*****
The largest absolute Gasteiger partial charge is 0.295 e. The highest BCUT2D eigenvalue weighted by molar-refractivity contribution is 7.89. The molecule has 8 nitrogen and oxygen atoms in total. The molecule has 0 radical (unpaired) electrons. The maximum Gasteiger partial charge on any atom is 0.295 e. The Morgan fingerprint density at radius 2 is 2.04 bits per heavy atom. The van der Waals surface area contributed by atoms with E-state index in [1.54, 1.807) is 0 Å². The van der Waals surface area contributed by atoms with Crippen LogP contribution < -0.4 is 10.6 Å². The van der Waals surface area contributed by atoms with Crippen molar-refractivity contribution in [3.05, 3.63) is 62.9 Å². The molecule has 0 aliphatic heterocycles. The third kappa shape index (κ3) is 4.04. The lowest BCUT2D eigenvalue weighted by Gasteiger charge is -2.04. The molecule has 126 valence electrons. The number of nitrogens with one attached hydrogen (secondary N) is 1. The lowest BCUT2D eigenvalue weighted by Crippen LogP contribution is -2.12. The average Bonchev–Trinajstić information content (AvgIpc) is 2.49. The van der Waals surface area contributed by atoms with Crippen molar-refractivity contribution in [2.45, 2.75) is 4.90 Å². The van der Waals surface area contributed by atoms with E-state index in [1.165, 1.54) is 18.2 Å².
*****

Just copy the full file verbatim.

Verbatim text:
The largest absolute Gasteiger partial charge is 0.295 e. The highest BCUT2D eigenvalue weighted by molar-refractivity contribution is 7.89. The molecule has 8 nitrogen and oxygen atoms in total. The molecule has 0 radical (unpaired) electrons. The maximum Gasteiger partial charge on any atom is 0.295 e. The Morgan fingerprint density at radius 2 is 2.04 bits per heavy atom. The van der Waals surface area contributed by atoms with E-state index in [1.54, 1.807) is 0 Å². The van der Waals surface area contributed by atoms with Crippen LogP contribution < -0.4 is 10.6 Å². The van der Waals surface area contributed by atoms with Crippen molar-refractivity contribution in [3.05, 3.63) is 62.9 Å². The molecule has 0 aliphatic heterocycles. The third kappa shape index (κ3) is 4.04. The lowest BCUT2D eigenvalue weighted by Gasteiger charge is -2.04. The molecule has 126 valence electrons. The number of nitrogens with one attached hydrogen (secondary N) is 1. The lowest BCUT2D eigenvalue weighted by Crippen LogP contribution is -2.12. The average Bonchev–Trinajstić information content (AvgIpc) is 2.49. The van der Waals surface area contributed by atoms with Crippen molar-refractivity contribution in [2.45, 2.75) is 4.90 Å². The van der Waals surface area contributed by atoms with E-state index in [1.165, 1.54) is 18.2 Å².